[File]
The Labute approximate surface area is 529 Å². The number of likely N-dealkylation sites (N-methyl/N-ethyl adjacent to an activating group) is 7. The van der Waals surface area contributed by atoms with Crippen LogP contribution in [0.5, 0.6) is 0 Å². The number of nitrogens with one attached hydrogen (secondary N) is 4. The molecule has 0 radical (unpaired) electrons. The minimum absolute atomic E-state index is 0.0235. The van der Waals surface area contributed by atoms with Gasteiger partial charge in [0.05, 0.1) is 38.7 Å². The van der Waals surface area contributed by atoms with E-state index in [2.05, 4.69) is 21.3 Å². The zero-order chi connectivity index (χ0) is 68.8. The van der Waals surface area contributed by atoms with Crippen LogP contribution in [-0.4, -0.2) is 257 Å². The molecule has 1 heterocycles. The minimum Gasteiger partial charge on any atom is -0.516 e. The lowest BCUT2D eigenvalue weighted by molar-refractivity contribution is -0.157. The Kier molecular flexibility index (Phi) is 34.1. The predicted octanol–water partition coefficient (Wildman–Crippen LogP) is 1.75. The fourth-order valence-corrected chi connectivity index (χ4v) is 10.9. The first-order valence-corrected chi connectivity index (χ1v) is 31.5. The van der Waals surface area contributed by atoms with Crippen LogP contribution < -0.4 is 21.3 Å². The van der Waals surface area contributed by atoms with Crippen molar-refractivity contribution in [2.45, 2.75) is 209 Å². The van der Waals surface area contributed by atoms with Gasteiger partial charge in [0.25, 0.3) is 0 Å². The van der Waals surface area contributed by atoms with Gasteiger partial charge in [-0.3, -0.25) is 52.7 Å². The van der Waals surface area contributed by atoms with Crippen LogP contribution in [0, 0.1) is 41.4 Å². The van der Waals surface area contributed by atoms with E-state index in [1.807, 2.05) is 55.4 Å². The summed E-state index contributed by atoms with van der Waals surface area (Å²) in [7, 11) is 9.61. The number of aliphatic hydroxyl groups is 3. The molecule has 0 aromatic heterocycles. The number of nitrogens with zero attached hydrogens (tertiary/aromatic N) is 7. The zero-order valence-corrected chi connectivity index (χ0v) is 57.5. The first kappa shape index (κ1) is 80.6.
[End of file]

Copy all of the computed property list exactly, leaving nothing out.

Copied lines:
The Labute approximate surface area is 529 Å². The number of likely N-dealkylation sites (N-methyl/N-ethyl adjacent to an activating group) is 7. The van der Waals surface area contributed by atoms with Crippen LogP contribution in [0.5, 0.6) is 0 Å². The number of nitrogens with one attached hydrogen (secondary N) is 4. The molecule has 0 radical (unpaired) electrons. The minimum absolute atomic E-state index is 0.0235. The van der Waals surface area contributed by atoms with Gasteiger partial charge in [0.05, 0.1) is 38.7 Å². The van der Waals surface area contributed by atoms with E-state index in [2.05, 4.69) is 21.3 Å². The zero-order chi connectivity index (χ0) is 68.8. The van der Waals surface area contributed by atoms with Crippen LogP contribution in [-0.4, -0.2) is 257 Å². The molecule has 1 heterocycles. The minimum Gasteiger partial charge on any atom is -0.516 e. The lowest BCUT2D eigenvalue weighted by molar-refractivity contribution is -0.157. The Kier molecular flexibility index (Phi) is 34.1. The predicted octanol–water partition coefficient (Wildman–Crippen LogP) is 1.75. The fourth-order valence-corrected chi connectivity index (χ4v) is 10.9. The first-order valence-corrected chi connectivity index (χ1v) is 31.5. The van der Waals surface area contributed by atoms with Crippen LogP contribution < -0.4 is 21.3 Å². The van der Waals surface area contributed by atoms with Crippen molar-refractivity contribution in [2.45, 2.75) is 209 Å². The van der Waals surface area contributed by atoms with Gasteiger partial charge in [0.25, 0.3) is 0 Å². The van der Waals surface area contributed by atoms with Gasteiger partial charge in [-0.3, -0.25) is 52.7 Å². The van der Waals surface area contributed by atoms with Crippen LogP contribution in [0, 0.1) is 41.4 Å². The van der Waals surface area contributed by atoms with E-state index in [1.807, 2.05) is 55.4 Å². The summed E-state index contributed by atoms with van der Waals surface area (Å²) in [7, 11) is 9.61. The number of aliphatic hydroxyl groups is 3. The molecule has 0 aromatic heterocycles. The number of nitrogens with zero attached hydrogens (tertiary/aromatic N) is 7. The zero-order valence-corrected chi connectivity index (χ0v) is 57.5. The first kappa shape index (κ1) is 80.6.